A Little History

Through all the things I’ve shared on this blog so far, I realize that I have not shared much about how we came to be, what is the driving force behind this life we cherish, and how it all worked out. So, here you go.

We have the honor of being third generation ranchers on this lovely piece of Texas Hill Country just West of Austin. My Grandparents bought our ranch in the early 50’s and raised Brangus cattle on our land. I, along with my Sister and Brother, were born and raised here on this land, and it became a part my soul. I have very early happy memories of helping my Grandpa work the cattle and puttering with him out in the workshop. I have dear, precious memories of walking through the pastures with my Mema, holding hands, and looking for arrow heads.

My Parents live on one corner of our property, and this is where I grew up. We always had a wide and varying array of livestock and pets, some qualifying in both categories. We had an old jersey milk cow named Brownie, and a bottle fed Brangus named Lady May. There was the large herd of Nubians that my Mom raised and we grew up drinking their fresh, raw milk that she brought in every morning. There were chickens, ducks, guineas, peacocks, even quail at one point. We raised sheep and pigs, and had the random horse here and there, that never seemed to really do anything more than eat a lot of food and give the occasional rodeo when my Dad got it in his head to ride. And we had geese.

I will forever remember one goose, mostly because she left a permanent scar on my leg. Her name was Loosey Goosey. Yes, I spelled that right. Not Lucy Goosey, but Loosey Goosey, because this goose had a serious loose screw. Maybe a couple. She was 100% percent convinced that she was a guard dog, and she was also 100% convinced that Sugar, our Great Pyrenees, was her soul mate. Sugar, on the other hand, did not share this same convincement. Quite the contrary. Sugar pretty well detested Loosey, mostly because Loosey stalked her everywhere she went.

We always joked that if robbers came to our house and they made it through the guineas squawking, Loosey Goosey at the gate, and Ms Sugar, the guard dog, then they could take what they wanted, they earned it.

Here’s a picture for you.

Every morning my Mom would, and still does, go for a long 3 mile walk on our ranch. And every morning, as my Mom headed out down the long dirt road, it appeared the Pide Piper had re-incarnated and had diversified in his animal leading skills. Most people take their dog for a walk with them, but when you live on a farm, it gets a little more interesting. My Mom always headed up the group, followed by 4 dogs, including Sugar, then there were at least 5 cats behind them, then Lady May, the cow who thought she was a person, and, flapping her wings, trying valiantly to keep up, was Loosey Goosey. We should have videoed it. We would have been $10,000 richer after we won the America’s Funniest Home Video award.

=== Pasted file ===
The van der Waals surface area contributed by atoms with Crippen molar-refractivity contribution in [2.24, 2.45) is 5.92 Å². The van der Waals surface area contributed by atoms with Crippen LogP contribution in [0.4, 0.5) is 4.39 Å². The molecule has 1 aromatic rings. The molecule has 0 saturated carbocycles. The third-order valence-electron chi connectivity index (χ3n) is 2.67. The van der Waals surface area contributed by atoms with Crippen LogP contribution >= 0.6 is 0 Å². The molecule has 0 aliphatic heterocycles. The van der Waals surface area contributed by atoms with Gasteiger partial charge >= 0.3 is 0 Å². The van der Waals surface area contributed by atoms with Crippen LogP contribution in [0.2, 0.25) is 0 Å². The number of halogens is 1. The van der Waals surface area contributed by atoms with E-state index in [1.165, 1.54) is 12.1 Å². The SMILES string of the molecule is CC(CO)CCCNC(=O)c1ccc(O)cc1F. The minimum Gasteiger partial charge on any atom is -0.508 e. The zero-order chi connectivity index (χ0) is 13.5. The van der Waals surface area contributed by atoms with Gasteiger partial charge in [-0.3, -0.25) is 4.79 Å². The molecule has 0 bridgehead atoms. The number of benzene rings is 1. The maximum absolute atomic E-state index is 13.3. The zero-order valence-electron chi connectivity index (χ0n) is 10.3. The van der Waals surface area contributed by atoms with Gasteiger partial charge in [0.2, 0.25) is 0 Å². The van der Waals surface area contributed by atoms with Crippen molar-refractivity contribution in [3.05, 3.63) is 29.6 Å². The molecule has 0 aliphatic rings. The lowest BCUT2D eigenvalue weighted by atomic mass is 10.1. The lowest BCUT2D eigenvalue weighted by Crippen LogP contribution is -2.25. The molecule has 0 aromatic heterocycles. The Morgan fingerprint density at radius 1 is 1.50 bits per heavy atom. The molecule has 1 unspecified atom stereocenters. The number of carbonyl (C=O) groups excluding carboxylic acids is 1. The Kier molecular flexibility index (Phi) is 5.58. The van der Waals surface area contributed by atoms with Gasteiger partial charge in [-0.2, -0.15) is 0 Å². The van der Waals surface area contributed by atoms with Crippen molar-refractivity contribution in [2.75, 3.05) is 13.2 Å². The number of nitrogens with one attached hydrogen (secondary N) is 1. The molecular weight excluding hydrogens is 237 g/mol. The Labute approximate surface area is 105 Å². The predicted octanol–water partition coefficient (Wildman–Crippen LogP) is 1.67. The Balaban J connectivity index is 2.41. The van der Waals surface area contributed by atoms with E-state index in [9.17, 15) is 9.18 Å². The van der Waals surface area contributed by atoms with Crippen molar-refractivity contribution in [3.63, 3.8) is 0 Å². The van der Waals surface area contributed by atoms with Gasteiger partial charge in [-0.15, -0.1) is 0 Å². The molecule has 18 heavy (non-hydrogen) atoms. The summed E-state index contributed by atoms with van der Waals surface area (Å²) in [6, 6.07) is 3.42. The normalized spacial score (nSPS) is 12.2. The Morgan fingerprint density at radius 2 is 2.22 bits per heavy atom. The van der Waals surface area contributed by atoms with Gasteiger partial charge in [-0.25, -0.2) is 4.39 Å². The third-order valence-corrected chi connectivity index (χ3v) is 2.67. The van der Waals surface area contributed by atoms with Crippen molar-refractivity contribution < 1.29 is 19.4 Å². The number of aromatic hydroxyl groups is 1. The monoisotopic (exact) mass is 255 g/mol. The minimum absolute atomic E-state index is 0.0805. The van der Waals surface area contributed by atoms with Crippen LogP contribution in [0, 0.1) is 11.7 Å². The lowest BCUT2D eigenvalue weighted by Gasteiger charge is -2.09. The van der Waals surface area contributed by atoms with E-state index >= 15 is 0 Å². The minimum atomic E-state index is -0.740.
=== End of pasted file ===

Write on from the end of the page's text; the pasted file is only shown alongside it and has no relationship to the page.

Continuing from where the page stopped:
My Father worked construction for a living and farmed and ranched in all his free time. He also built the house I grew up in with his bare hands. He was not a perfect man, not by far, but he was an amazing work-horse who knew how to love and laugh and give the most amazing hugs.

If you know construction, then you know that it has it’s ups and downs. In the 80’s there was an enormous down. There was a period of about 2 years when my father only made about $200.00 a month, barely enough to cover the electric bill, (which we used in ration), phone bill, and taxes. During these years, we lived 100% off of our land. We grew all our own vegis and fruit, we processed our own pork, beef, and poultry. From the meat, we rendered our own lard and tallow. We made soap from lard and ash from our fire place. We heated our house in the winter with wood cut off our land and we never had A/C, in fact I didn’t live in A/C until I was 17 yrs old. I think it was these years that ingrained in me such a huge love for living off the land. While they were a lot of work and sweat and some tears, I remember them being some of the happiest times of my childhood. While I can only imagine now that I am an adult how hard they must have been on my parents, as a child there was such an amazing joy in doing everything as a family, working side-by-side, and knowing that it took us all to survive.